31 Dec 10 Key Trends In Dallas-Fort Worth Real Estate In 2018
When 2018 started, people were asking when the Dallas-Fort Worth economy would slow down. Not only has it not happened yet, but DFW commercial real estate had a particularly strong year.
That looked different in different parts of the Metroplex and in different property types. The following are 10 trends that dominated local CRE in 2018, as reported through the year by Bisnow.
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Hillwood Senior Vice President Walt Zartman and former Dallas Mayor and View board member Tom Leppert
CRE experts at our annual Dallas State of the Market said Dallas is more than just a Texas boomtown with easy access to the rest of the country — though it is that. More fundamentally, Dallas is going to be one of the leading cities of North America in the 21st century.
Metro DFW, because of its job growth and business-friendly environment, is on track to be the country’s third-largest metro in population in the not-too-distant future, probably within a decade. As businesses and residents flee high-cost coastal markets, they are going to come here.
Who wants to invest in Dallas’ Uptown submarket? National and international deep-pocketed investors. Land availability for new builds in Uptown is scarce and the market is brutally competitive, which is just right for institutional investors.
And those investors are paying the big bucks: 2000 McKinney Tower commanded one of the highest prices for an office building ever in Dallas at over $500/SF.
Though Dallas has a booming economy and a robust real estate market, the city falls short when it comes to affordable housing. Like many markets in other parts of the country, there simply isn’t enough affordable housing and there are few mechanisms for creating more.
For every 100 renters in metro DFW, there are only 19 low-income housing units available locally, the same as in metro Houston and only marginally better than in Los Angeles.
Even after nearly a decade of hotel room growth in Dallas, demand hasn’t been satisfied. But because of rising costs, developers are turning toward niche hotels on smaller sites and redevelopments of older properties to make new hospitality space.
Dallas-Fort Worth’s retail market at midyear 2018 had an occupancy rate of 92.5%. Not only is that one of its highest rates over the past three decades, it comes despite several major store closings this year and in the face of e-commerce growth. Space is being backfilled by new and often experiential retailers.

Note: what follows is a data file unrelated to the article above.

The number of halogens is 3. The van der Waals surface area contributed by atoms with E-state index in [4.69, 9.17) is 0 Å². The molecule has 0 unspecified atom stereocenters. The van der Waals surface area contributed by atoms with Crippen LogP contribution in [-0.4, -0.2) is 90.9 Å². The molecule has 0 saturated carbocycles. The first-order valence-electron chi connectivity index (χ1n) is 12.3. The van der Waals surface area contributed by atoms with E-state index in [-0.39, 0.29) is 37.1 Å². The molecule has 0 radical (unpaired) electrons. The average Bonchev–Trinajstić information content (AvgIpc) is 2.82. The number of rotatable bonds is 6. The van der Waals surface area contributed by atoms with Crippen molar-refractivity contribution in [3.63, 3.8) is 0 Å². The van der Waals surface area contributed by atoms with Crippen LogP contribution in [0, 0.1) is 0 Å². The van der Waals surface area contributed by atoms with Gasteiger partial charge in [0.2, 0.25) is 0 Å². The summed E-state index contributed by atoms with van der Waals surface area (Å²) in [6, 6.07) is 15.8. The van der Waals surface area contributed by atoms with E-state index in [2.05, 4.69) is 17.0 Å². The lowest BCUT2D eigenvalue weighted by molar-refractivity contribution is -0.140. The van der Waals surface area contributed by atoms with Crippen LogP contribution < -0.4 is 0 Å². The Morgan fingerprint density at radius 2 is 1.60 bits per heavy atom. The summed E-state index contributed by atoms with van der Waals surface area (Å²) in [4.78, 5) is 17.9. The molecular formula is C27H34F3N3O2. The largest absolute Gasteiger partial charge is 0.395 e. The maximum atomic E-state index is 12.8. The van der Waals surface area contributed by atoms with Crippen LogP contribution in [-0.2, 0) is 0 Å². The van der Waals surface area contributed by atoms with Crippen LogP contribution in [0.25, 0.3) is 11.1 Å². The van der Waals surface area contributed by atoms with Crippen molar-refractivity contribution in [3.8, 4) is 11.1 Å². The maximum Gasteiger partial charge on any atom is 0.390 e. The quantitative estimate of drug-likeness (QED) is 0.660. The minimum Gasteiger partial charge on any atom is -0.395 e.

At least one local favorite is doing well nationally: Strongly anchored in its home base of Dallas-Fort Worth, home decor retailer At Home Group is expanding the brand nationally to 600 stores, including opening about 15 new stores in 2018.
Northern Virginia and the Bay Area might get the plaudits when it comes to the heft of their data center markets, but the Metroplex is no slacker in that property type. More hyperscale users are on the way to Dallas-Fort Worth, attracted by strong fundamentals, room to build, the low cost of electricity and a business-friendly government.
Bisnow’s Jeremiah Jensen, Winstead Associate Cole Gearhart, NorthMarq Capital Vice President of Capital Markets Ruth Davis, KeyBank Healthcare Real Estate Capital Senior Vice President Brian Heagler, Civitas Capital Group Vice President of Investments Rootvik Patel and Capitol Seniors Housing founder Scott Stewart at Bisnow’s Dallas Senior Living event
As senior housing markets go, Dallas-Fort Worth (and Texas for that matter) is a low-barrier-to-entry proposition. That gives developers pause about building here, but it shouldn’t, according to the speakers at Bisnow’s Dallas Senior Living event.
Of course, some submarkets are overbuilt or soon will be. That just means that developers have to go that extra mile to figure out where demand is going to race ahead of supply. There is a lot of opportunity in North Texas.
Stellar Development founder Steve Graham, ZOM Living Vice President, South and Southwest Jason Haun and Craig Ranch master developer David Craig at Bisnow’s 121 Corridor event
A generation ago, McKinney and the surrounding area were merely outlying towns. Now they are growth suburbs, according to the speakers at Bisnow’s 121 Corridor event. Some of the nation’s and region’s biggest and most well-respected developers are active in the 121 Corridor, with The Howard Hughes Co., Hines and KDC among them.
In some ways, Fort Worth is as hot or hotter than Dallas in real estate growth. For instance, Fort Worth-Arlington’s multifamily rent growth has surpassed Dallas for the past five years. Also, just south of Downtown Fort Worth, historic buildings are attracting locally based restaurants, retail, bars, offices and residences. True, Fort Worth legacy company XTO Energy, the biggest employer in the CBD, left — but other companies are busy absorbing space Downtown.